Halleluyah!

Despite the fact that its Messianic connotation appears to have been obvious from the beginning, its meaning is not explored during the traditional Seder.

(See also John 10:17–18.) As the saying goes, “This is how we know what true love is: Yeshua devoted His life for us.” As a result, we must lay down our lives for our brothers and sisters.” (16:16; 1 John 3:16) During the Seder, a Jewish man reads from the Haggadah, which is a Jewish book of laws.

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That He is the fulfillment of the Passover for all of eternity was made abundantly evident in His demonstration.

In order to be a new lump, remove all of the old leaven from your body, just as you are in reality unleavened.

Our Passover has also been sacrificed in the name of Messiah. In order to avoid using old leaven, as well as malice and wickedness’ leaven, let us instead use fresh unleavened bread to commemorate the Feast of Unleavened Bread.” (See 1 Corinthians 5:7–8 for further information).

Jesus Was Not Our Passover Lamb — R. L. Solberg

A brief film by Rabbi Michael Skobac entitled “Jesus Was Not Our Passover Lamb” (Click here to see the complete movie) has been released, in which he attempts to bring out the “mistakes” that he alleges are made by the New Testament authors when they refer to Yeshua or Jesus as the Passover Lamb. Unfortunately, the excellent rabbi does not accurately represent the Christian viewpoint on this matter. As you shall see, it is not even close to being a tie. Instead, he constructs a strawman.or, to be more precise, an astraw-lambargument.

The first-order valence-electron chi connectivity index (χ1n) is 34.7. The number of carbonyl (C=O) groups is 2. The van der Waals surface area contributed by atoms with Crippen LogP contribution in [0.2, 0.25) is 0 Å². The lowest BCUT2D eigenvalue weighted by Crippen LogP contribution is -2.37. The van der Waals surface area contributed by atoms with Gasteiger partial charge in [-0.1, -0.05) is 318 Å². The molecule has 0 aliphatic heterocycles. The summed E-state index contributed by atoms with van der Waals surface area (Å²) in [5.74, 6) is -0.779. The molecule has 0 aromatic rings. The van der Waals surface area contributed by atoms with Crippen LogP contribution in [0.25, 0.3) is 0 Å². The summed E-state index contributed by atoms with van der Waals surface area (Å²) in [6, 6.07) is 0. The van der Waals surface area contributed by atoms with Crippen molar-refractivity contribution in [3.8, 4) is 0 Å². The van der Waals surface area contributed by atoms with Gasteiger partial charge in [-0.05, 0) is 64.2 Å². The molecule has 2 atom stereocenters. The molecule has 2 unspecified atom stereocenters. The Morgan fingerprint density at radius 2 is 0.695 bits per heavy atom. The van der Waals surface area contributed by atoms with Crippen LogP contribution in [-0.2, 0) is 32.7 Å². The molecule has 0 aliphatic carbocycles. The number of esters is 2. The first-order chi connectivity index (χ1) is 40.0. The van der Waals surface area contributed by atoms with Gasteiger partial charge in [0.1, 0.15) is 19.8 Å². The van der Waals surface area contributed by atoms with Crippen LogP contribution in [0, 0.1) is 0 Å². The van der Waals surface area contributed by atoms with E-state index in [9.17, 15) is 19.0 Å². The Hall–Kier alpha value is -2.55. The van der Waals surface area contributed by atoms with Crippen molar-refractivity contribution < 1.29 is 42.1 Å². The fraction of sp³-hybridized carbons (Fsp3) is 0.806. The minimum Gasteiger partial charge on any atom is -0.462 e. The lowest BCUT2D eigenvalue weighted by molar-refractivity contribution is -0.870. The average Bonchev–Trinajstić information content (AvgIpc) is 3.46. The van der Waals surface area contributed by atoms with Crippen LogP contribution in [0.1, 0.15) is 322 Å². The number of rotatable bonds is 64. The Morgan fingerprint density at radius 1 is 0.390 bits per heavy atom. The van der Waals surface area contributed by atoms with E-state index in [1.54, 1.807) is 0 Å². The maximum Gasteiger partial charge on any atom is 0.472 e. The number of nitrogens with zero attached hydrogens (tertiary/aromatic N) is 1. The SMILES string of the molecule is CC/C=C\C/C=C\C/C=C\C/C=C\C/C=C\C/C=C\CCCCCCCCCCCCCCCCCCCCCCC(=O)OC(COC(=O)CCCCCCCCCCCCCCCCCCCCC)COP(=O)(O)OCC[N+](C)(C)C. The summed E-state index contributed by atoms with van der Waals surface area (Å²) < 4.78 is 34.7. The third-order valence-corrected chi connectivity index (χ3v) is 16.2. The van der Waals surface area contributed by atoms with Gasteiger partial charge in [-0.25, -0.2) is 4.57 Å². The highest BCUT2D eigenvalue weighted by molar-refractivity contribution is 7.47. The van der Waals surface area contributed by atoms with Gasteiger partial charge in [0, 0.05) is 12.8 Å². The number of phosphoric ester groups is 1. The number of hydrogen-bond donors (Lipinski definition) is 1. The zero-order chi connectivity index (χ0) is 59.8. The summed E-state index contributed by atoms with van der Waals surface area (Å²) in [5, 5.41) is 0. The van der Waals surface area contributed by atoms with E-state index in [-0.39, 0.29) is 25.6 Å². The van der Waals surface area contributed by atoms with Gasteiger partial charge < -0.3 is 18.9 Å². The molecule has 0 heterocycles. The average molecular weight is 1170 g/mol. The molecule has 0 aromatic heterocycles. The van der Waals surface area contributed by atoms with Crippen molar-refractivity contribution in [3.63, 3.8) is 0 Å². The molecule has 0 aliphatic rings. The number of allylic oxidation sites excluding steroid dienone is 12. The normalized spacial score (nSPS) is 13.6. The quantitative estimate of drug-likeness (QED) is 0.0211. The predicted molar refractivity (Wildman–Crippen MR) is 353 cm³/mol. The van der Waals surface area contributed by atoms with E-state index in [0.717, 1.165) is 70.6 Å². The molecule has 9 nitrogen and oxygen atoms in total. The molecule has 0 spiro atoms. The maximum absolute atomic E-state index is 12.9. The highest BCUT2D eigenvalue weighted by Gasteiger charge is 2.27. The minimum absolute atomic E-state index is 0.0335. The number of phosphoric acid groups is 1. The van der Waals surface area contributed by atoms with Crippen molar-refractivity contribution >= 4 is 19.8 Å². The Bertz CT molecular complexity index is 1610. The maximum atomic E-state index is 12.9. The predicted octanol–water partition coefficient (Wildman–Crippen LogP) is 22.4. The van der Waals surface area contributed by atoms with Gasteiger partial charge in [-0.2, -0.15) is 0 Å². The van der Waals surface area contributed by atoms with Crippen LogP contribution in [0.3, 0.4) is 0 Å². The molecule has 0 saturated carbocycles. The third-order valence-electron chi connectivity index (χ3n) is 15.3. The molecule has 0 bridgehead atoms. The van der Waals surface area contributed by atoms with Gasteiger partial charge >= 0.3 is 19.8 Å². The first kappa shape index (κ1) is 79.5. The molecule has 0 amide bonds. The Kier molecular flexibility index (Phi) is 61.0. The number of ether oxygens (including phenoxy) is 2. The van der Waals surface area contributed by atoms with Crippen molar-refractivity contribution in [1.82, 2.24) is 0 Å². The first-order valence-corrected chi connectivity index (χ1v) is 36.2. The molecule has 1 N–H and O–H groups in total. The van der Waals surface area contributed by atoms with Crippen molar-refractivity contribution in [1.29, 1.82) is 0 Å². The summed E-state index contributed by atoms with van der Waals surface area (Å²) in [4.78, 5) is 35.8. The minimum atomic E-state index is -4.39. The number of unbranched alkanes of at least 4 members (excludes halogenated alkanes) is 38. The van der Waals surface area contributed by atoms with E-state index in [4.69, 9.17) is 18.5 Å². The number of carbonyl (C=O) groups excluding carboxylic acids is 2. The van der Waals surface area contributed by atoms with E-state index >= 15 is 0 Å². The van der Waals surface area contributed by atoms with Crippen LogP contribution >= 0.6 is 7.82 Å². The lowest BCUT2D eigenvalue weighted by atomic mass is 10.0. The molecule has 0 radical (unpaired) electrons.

Error1: A Faulty Connection

The rabbi opens with a reason that he claims Christians connect Jesus with the Passover Lamb: “One of the weird reasons that Christians connect Jesus to the Passover Lamb is that in the story of Jesus crucifixion we are told that, unlike the two people who were hanging on the crosses next to him, Jesus expired very quickly. The Christian Bible says that when Jesus was crucified on a Friday, the two people next to him were still alive and kicking, so their legs were broken. But they came to Jesus and it says He already was dead and they didn’t have to break his legs.